Red Buttons is similarly fine as a health nut whose eternal optimism goes a long way toward keeping the other survivors focused. And while I generally can’t stomach Shelley Winters (Oscar-nominated for this film), she clocks some effective moments as a kvetchy Jewish woman convinced that her ample size will doom her in the fight for survival.
Efficiently directed by Ronald Neame, The Poseidon Adventure also benefits from its spectacular technical attributes, especially its imaginative set design (everything had to be mapped out and then constructed upside down). The Oscar-winning visual effects hold up; the Oscar-winning song “The Morning After” does not. Come next spring, I doubt we’ll be similarly mentioning Poseidon and Oscars in the same sentence, since this is as forgettable as motion pictures can get.
It isn’t awful so much as it’s impersonal -- foregoing the blood, sweat and characters that made the original Adventure come to life, this one’s all about running cardboard people through the CGI paces. Electing to scrap the characters from Gallico’s book and Neame’s film, Petersen and scripter Mark Protosevich instead serve up all-new players. Petersen describes them as “original, contemporary characters,” which I guess is some sort of doublespeak meaning one-dimensional dullards rendered uncomplicated for today’s audiences.
So instead of Hackman’s cipher of a holy man, we get Josh Lucas as a professional gambler who acts tough but really sports an empathic heart. Instead of Borgnine’s fundamentally decent but outwardly obnoxious detective, we get Kurt Russell as a saintly, sin-free father who’s also a retired firefighter and the former mayor of New York.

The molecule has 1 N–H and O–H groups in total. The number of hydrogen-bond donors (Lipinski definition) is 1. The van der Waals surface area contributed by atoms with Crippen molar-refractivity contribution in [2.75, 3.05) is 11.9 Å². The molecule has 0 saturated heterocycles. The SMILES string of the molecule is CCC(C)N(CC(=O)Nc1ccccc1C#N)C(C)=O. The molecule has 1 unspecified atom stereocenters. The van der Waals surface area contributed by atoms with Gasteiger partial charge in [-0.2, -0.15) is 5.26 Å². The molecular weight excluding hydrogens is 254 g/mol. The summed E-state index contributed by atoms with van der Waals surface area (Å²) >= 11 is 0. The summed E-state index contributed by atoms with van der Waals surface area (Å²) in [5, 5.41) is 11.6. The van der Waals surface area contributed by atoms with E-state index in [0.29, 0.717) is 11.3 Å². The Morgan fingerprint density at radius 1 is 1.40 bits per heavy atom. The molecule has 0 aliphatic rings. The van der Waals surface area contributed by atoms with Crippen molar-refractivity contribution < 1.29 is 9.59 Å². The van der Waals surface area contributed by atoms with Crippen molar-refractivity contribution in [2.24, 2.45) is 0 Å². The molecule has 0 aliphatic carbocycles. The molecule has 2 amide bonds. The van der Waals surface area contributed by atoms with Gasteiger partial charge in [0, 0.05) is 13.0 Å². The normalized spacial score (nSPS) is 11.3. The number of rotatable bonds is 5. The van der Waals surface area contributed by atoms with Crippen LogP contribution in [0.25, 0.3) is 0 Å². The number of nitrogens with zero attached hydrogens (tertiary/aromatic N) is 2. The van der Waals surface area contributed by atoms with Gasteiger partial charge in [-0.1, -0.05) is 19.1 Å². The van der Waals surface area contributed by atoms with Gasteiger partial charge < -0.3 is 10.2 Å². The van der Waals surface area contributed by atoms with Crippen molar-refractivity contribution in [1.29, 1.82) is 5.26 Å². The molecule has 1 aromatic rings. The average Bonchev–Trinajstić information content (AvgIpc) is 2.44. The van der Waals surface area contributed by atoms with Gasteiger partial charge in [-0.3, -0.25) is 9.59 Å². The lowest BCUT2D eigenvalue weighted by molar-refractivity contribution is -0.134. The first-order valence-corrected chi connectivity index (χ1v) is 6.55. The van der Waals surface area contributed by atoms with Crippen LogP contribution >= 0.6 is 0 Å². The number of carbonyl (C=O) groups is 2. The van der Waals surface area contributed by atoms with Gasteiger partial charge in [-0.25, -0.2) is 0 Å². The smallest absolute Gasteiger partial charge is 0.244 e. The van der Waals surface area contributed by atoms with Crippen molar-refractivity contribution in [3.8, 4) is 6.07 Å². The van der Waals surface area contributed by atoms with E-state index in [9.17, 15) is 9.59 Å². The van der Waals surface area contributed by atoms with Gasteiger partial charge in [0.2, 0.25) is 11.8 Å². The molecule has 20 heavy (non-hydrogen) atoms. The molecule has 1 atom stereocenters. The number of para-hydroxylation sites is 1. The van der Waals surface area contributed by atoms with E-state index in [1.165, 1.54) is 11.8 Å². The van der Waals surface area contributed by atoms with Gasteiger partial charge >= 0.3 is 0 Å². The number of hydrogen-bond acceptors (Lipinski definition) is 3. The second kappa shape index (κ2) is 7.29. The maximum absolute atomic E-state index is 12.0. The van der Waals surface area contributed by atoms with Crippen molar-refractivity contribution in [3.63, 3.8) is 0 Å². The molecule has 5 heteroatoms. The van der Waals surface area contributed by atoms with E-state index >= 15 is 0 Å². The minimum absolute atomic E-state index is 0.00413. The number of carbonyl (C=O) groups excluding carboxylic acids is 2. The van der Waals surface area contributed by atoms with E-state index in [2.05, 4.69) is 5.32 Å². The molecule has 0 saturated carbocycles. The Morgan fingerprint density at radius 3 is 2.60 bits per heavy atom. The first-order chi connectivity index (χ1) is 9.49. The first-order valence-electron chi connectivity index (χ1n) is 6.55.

And God forbid today’s youth market accommodate wheezy old farts like those played by Winters, Buttons and Jack Albertson; here, they’re replaced by a newlywed couple (Emmy Rossum and Mike Vogel) who barely look old enough to vote and a Hispanic hottie (Mia Maestro) who, because she’s the one openly Christian character in this secular Hollywood entertainment, will of course learn that her faith can’t protect her.
The token old guy in the group -- although still a few years away from collecting Social Security -- is 58-year-old Richard Dreyfuss, cast as a suicidal homosexual who learns to love life when faced with that imposing wave. His character’s as square as all the rest.
The sets are lazily conceived -- unlike the detailed work in the first film, these don’t accentuate the topsy-turvy quality of the ship and would look like so much clutter no matter what the angle -- while the effects, while competently realized, all too often look exactly like computer imagery rather than an actual ship parting the waters horizontally and then vertically.
The best segments in the picture, then, are the ones shot in tight close-up, when the characters must break through a grate or navigate an air duct before the water rises above their nostrils. Petersen, who knows all about filming in cramped quarters (Das Boot, Air Force One), finally gets to display his directorial chops in these segments, mustering what little suspense the film has to offer.
Alas, it’s not nearly enough to save this soggy endeavor.